Mary Rose, the 1920 stage play by J.M. Barrie was a story which Alfred Hitchcock always wanted to adapt. It was the Master of Suspense’s favourite and he wanted to make it into a film. He thought about the challenges of creating Mary Rose as a ghost with neon lights, but unfortunately was never able to realize his passion project.
The story is about a woman who disappears on a Scottish island and reappears many years later in a ghostly form, while all her loved ones and those around her have grown old. Barrie is best known for writing Peter Pan or The Boy Who Wouldn’t Grow Up in 1904, about a boy who has an overwhelming desire to remain young forever.
Taking this premise, Hitchcock thought wouldn’t it be fascinating and sad if the ghost never grew old, while those around him had died? When writing a thriller it is important to distinguish between mystery and suspense. Many readers become confused by the two terms, but they are actually two very different processes. Mystery is an intellectual process like a riddle or a whodunit.
Suspense on the other hand, is an emotional process, rather like a rollercoaster ride, or a trip to the haunted fun house. Good suspense should actively involve the audience in the storytelling. All suspense comes out of giving the audience information. If you tell the reader that there’s a bomb in the room and that it’s going to go off in five minutes, that’s suspense. The suspense in a newly published novel “The Haunting of Alice May” which is inspired by “Mary Rose” is what will happen when Alice finds out who Henry really is. How will she react? What will she do? What will happen when the other sailors come looking for her? This suspense drives the narrative core of the book and invites readers to keep turning pages.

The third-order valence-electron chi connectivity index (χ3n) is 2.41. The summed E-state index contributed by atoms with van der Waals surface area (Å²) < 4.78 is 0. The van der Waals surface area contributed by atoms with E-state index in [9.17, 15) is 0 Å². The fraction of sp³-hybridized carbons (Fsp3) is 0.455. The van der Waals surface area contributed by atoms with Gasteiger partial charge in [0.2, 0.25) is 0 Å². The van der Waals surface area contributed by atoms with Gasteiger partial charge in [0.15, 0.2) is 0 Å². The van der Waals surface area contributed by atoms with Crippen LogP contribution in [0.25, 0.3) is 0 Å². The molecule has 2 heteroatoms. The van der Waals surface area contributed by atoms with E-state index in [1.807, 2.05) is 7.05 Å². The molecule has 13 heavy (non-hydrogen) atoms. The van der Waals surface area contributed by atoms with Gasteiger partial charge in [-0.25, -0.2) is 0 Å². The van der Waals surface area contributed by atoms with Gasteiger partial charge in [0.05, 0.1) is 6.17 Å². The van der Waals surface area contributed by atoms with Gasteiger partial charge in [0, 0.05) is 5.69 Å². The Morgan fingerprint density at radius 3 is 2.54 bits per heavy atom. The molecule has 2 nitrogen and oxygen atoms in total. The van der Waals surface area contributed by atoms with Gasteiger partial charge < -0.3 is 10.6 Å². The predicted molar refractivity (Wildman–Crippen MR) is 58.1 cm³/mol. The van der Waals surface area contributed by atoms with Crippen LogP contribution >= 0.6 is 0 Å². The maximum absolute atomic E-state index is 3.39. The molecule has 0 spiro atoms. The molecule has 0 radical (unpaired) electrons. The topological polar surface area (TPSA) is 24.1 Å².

Hitch attended “Mary Rose” several times at the Haymarket Theatre Royal from April 1920.
A BBC radio production and TV play can be found on YouTube. Also a suite of Norman O’Brien”s music for the stage play from a 78rpm recording which Hitch asked Bernard Herrmann to listen to.
Themes from the play seem to be an influence on “While I Live / The Dream of Olwen” and Selznick’s “Portrait of Jennie” which is in turn relevant to “Vertigo”.
Hitch and Alma were, of course, deeply fascinated by psychoanalysis and the dualist distinction between mind/psyche and body. The titles above may all be regarded as explorations of the ‘timeless’ psyche and the temporal, aging body.
I would suggest the devotion of Hitch and Alma stems from their perceiving each other as ‘beautiful minds’ while not being unduly distracted by accidents of bodily form.
I hope these brief notes offer some food for thought.